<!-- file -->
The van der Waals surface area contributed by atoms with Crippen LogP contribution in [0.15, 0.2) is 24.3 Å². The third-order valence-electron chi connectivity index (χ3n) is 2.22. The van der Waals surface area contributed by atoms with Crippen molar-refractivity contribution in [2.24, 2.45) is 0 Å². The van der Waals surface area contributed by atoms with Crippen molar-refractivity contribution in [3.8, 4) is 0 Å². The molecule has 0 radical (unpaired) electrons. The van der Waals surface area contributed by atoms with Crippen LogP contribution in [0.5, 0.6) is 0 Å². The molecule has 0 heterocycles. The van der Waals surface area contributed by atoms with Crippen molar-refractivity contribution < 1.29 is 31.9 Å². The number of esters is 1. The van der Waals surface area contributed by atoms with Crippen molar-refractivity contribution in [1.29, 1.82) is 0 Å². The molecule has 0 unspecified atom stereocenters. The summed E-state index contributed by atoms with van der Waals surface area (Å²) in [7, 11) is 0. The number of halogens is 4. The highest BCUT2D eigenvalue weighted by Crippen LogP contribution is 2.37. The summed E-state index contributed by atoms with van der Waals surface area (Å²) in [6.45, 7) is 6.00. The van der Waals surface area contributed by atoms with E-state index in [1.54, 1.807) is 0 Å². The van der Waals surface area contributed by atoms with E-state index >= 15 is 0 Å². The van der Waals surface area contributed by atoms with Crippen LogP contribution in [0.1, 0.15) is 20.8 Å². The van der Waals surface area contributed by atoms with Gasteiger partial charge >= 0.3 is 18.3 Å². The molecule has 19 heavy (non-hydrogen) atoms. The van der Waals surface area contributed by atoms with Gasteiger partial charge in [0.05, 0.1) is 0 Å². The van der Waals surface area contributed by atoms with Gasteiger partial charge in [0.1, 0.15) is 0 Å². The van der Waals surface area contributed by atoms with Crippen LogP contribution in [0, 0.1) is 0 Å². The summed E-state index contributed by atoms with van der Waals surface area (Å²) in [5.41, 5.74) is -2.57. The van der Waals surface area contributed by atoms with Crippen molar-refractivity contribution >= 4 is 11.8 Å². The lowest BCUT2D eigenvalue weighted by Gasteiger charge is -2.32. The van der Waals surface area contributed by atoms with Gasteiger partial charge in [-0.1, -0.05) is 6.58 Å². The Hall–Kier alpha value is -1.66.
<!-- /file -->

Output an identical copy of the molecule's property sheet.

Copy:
The van der Waals surface area contributed by atoms with Crippen LogP contribution in [0.15, 0.2) is 24.3 Å². The third-order valence-electron chi connectivity index (χ3n) is 2.22. The van der Waals surface area contributed by atoms with Crippen molar-refractivity contribution in [2.24, 2.45) is 0 Å². The van der Waals surface area contributed by atoms with Crippen molar-refractivity contribution in [3.8, 4) is 0 Å². The molecule has 0 radical (unpaired) electrons. The van der Waals surface area contributed by atoms with Crippen LogP contribution in [0.5, 0.6) is 0 Å². The molecule has 0 heterocycles. The van der Waals surface area contributed by atoms with Crippen molar-refractivity contribution < 1.29 is 31.9 Å². The number of esters is 1. The van der Waals surface area contributed by atoms with Crippen molar-refractivity contribution in [1.29, 1.82) is 0 Å². The molecule has 0 unspecified atom stereocenters. The summed E-state index contributed by atoms with van der Waals surface area (Å²) in [7, 11) is 0. The number of halogens is 4. The highest BCUT2D eigenvalue weighted by Crippen LogP contribution is 2.37. The summed E-state index contributed by atoms with van der Waals surface area (Å²) in [6.45, 7) is 6.00. The van der Waals surface area contributed by atoms with E-state index in [1.54, 1.807) is 0 Å². The van der Waals surface area contributed by atoms with E-state index >= 15 is 0 Å². The van der Waals surface area contributed by atoms with Crippen LogP contribution in [0.1, 0.15) is 20.8 Å². The van der Waals surface area contributed by atoms with Gasteiger partial charge >= 0.3 is 18.3 Å². The molecule has 19 heavy (non-hydrogen) atoms. The van der Waals surface area contributed by atoms with Gasteiger partial charge in [0.05, 0.1) is 0 Å². The van der Waals surface area contributed by atoms with Gasteiger partial charge in [0.1, 0.15) is 0 Å². The van der Waals surface area contributed by atoms with Crippen LogP contribution in [0, 0.1) is 0 Å². The summed E-state index contributed by atoms with van der Waals surface area (Å²) in [5.41, 5.74) is -2.57. The van der Waals surface area contributed by atoms with Crippen molar-refractivity contribution >= 4 is 11.8 Å². The lowest BCUT2D eigenvalue weighted by Gasteiger charge is -2.32. The van der Waals surface area contributed by atoms with Gasteiger partial charge in [-0.1, -0.05) is 6.58 Å². The Hall–Kier alpha value is -1.66.